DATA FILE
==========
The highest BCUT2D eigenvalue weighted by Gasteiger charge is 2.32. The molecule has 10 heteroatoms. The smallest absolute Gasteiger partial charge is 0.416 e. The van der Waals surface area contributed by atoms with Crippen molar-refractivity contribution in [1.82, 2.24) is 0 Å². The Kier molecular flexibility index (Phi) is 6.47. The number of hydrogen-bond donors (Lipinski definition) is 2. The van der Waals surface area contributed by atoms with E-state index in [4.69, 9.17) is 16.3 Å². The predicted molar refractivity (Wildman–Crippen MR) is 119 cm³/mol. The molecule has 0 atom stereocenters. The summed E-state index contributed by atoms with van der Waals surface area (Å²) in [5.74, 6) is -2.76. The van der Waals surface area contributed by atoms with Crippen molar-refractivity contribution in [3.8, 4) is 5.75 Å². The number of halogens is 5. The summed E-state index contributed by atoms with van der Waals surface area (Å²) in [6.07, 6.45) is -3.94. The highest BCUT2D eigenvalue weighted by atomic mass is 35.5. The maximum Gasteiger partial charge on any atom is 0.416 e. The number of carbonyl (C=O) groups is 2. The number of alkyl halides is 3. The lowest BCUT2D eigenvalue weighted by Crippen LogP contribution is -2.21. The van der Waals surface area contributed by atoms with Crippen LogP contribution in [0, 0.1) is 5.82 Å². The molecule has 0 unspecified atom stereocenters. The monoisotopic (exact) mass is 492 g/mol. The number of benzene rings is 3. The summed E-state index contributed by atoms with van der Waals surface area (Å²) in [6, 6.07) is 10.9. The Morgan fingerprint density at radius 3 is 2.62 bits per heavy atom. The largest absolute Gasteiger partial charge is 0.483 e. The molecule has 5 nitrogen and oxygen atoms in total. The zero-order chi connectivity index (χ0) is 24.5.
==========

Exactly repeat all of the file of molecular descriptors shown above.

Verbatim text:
The highest BCUT2D eigenvalue weighted by Gasteiger charge is 2.32. The molecule has 10 heteroatoms. The smallest absolute Gasteiger partial charge is 0.416 e. The van der Waals surface area contributed by atoms with Crippen molar-refractivity contribution in [1.82, 2.24) is 0 Å². The Kier molecular flexibility index (Phi) is 6.47. The number of hydrogen-bond donors (Lipinski definition) is 2. The van der Waals surface area contributed by atoms with E-state index in [4.69, 9.17) is 16.3 Å². The predicted molar refractivity (Wildman–Crippen MR) is 119 cm³/mol. The molecule has 0 atom stereocenters. The summed E-state index contributed by atoms with van der Waals surface area (Å²) in [5.74, 6) is -2.76. The van der Waals surface area contributed by atoms with Crippen molar-refractivity contribution in [3.8, 4) is 5.75 Å². The number of halogens is 5. The summed E-state index contributed by atoms with van der Waals surface area (Å²) in [6.07, 6.45) is -3.94. The highest BCUT2D eigenvalue weighted by atomic mass is 35.5. The maximum Gasteiger partial charge on any atom is 0.416 e. The number of carbonyl (C=O) groups is 2. The number of alkyl halides is 3. The lowest BCUT2D eigenvalue weighted by Crippen LogP contribution is -2.21. The van der Waals surface area contributed by atoms with Crippen LogP contribution in [0, 0.1) is 5.82 Å². The molecule has 0 unspecified atom stereocenters. The monoisotopic (exact) mass is 492 g/mol. The number of benzene rings is 3. The summed E-state index contributed by atoms with van der Waals surface area (Å²) in [6, 6.07) is 10.9. The Morgan fingerprint density at radius 3 is 2.62 bits per heavy atom. The largest absolute Gasteiger partial charge is 0.483 e. The molecule has 5 nitrogen and oxygen atoms in total. The zero-order chi connectivity index (χ0) is 24.5.